Bureaucracy and Self-Government: Reconsidering the Role of Public Administration in American Politics

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JHU Press, Nov 20, 1996 - Political Science - 201 pages

For more than two centuries, argues Brian J. Cook in Bureaucracy and Self-Government, two conceptions of public administration have coexisted in American politics: the "instrumental" (bureaucracy's job is to carry out the orders of elected officials) and the "constitutive" (bureaucracy shapes public policy and thus the character of the political community). Through an examination of key conflicts in American political development—from the debates of 1789 through the Jacksonian era controversies and the confrontations of the New Deal—Cook shows how these two views of public administration have been in constant tension, with the instrumental view eventually dominating public discourse.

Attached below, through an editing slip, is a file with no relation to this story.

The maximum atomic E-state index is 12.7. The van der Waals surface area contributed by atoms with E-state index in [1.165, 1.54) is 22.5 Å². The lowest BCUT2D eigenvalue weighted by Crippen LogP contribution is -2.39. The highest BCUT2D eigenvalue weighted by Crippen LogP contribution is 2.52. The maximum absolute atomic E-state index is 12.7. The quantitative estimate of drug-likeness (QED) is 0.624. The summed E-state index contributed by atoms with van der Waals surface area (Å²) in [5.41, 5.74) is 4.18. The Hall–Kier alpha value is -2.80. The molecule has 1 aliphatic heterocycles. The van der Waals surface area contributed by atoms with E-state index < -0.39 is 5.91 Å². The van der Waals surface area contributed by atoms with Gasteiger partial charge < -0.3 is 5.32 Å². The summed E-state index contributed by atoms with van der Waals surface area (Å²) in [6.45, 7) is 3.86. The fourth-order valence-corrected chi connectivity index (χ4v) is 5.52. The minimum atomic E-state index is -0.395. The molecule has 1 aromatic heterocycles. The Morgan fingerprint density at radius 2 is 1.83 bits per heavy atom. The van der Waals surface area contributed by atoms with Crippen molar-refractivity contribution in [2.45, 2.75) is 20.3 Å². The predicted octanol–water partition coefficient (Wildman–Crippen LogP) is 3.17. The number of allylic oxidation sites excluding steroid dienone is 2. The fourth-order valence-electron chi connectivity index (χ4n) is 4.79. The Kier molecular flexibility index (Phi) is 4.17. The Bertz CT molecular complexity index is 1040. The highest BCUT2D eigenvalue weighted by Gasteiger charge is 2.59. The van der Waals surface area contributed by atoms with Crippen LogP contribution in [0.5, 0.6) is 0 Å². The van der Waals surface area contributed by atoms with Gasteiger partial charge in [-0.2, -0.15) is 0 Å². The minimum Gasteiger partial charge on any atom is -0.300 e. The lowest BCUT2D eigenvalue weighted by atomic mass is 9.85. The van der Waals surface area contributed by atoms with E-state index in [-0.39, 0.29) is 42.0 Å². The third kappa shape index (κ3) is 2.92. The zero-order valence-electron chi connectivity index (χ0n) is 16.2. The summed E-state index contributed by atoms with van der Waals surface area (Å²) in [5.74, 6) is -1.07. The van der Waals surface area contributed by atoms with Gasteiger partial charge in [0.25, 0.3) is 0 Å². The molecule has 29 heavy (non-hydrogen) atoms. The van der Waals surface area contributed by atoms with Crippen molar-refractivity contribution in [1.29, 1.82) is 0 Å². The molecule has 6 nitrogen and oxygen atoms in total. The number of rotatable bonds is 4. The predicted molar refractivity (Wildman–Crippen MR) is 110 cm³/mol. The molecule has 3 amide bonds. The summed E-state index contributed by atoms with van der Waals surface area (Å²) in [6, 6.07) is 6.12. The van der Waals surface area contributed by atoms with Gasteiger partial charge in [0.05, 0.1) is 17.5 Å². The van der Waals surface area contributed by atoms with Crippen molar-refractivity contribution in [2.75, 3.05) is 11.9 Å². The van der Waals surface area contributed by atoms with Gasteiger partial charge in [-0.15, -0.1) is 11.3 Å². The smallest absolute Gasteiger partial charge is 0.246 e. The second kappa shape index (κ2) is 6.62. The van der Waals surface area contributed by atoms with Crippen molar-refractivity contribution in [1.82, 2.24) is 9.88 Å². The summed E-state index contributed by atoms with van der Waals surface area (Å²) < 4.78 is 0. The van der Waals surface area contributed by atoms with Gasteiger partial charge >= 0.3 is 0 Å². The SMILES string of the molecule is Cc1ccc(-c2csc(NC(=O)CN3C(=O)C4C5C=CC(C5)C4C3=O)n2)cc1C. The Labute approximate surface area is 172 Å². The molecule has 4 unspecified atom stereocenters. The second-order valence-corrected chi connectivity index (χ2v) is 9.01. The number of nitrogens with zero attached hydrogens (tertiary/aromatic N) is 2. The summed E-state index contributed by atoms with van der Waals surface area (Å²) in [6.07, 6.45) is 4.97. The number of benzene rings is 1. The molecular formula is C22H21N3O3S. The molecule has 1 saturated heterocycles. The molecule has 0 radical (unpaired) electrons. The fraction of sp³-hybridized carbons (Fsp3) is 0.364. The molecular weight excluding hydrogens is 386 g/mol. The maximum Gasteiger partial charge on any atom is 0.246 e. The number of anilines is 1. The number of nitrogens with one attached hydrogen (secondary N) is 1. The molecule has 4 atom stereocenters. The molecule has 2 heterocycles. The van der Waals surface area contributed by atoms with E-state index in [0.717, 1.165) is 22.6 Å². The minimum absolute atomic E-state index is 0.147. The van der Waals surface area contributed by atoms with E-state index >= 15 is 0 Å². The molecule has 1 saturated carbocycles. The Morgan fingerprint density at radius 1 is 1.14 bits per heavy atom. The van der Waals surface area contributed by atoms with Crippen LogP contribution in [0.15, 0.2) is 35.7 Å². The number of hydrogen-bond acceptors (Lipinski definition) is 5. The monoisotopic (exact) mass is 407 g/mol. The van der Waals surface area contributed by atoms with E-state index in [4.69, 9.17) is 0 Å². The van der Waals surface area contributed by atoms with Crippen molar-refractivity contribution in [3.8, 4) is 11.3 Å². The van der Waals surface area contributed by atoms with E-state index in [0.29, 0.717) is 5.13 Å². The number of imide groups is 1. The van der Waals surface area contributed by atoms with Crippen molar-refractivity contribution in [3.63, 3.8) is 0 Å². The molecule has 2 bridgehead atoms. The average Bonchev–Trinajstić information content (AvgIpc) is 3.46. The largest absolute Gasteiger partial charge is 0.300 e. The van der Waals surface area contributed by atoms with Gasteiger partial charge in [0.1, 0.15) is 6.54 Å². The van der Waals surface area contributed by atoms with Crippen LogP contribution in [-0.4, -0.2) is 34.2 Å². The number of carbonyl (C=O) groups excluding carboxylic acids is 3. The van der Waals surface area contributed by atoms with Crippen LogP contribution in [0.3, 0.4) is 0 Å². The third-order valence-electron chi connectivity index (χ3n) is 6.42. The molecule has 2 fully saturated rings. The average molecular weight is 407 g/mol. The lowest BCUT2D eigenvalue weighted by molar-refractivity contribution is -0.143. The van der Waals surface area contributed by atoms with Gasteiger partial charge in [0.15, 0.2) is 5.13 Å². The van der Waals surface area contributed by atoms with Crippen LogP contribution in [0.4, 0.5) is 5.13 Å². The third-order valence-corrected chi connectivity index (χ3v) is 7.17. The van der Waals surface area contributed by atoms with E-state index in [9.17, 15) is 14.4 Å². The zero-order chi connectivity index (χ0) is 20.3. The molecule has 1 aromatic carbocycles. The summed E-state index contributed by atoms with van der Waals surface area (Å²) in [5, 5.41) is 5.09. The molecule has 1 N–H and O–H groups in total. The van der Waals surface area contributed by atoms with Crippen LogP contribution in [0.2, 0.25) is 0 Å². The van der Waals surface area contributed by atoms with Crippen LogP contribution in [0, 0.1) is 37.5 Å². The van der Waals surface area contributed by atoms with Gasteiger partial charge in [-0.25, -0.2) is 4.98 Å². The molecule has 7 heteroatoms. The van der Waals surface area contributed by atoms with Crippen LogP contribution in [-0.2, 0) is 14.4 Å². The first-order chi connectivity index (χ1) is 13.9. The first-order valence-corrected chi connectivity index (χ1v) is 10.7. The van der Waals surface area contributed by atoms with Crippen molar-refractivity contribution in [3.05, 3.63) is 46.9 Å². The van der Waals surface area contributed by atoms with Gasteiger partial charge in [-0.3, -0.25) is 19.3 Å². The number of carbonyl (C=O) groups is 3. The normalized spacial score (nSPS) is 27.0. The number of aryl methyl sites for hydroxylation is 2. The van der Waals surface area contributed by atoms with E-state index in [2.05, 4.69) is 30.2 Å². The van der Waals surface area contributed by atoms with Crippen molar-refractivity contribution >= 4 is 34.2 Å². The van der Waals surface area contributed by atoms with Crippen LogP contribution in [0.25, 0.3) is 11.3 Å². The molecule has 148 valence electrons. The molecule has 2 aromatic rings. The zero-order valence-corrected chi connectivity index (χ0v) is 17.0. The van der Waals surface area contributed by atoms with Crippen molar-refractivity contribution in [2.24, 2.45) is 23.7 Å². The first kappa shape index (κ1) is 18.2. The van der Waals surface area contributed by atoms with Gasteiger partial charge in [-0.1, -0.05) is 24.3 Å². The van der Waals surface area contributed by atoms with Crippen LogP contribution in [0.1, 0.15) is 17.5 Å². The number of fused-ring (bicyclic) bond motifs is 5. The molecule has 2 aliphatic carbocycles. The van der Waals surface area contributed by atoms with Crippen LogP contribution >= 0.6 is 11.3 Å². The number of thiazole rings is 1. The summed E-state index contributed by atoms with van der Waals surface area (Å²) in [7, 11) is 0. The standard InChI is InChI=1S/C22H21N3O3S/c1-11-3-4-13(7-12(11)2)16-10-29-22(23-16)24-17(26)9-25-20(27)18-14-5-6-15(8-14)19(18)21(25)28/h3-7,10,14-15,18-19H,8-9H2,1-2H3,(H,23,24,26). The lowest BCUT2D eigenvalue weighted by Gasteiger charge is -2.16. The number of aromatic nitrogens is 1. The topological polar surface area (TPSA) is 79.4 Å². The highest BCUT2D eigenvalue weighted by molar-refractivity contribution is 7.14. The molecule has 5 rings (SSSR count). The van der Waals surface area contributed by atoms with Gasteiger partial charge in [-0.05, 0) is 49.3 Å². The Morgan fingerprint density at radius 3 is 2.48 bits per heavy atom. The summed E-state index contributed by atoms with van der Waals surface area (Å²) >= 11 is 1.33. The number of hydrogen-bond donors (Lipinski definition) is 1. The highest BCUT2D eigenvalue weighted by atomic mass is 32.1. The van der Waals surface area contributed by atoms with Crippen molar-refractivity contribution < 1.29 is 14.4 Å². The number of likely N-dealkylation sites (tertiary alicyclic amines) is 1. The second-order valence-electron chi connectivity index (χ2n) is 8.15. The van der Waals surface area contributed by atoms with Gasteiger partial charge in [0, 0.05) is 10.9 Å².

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Contents

Preserving the Chain of Dependence
24
Restoring Republican Virtue
49
Perfecting the Neutral Instrument
65
Serving the Liberal State
98
Recovering a Constitutive Understanding of Public
131
Bureaucracy and the Future of American SelfGovernment
155

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About the author (1996)

Brian J. Cook is associate professor and chair of the department of government and international relations at Clark University. He is the author of Bureaucratic Politics and Regulatory Reform: The EPA and Emissions Trading.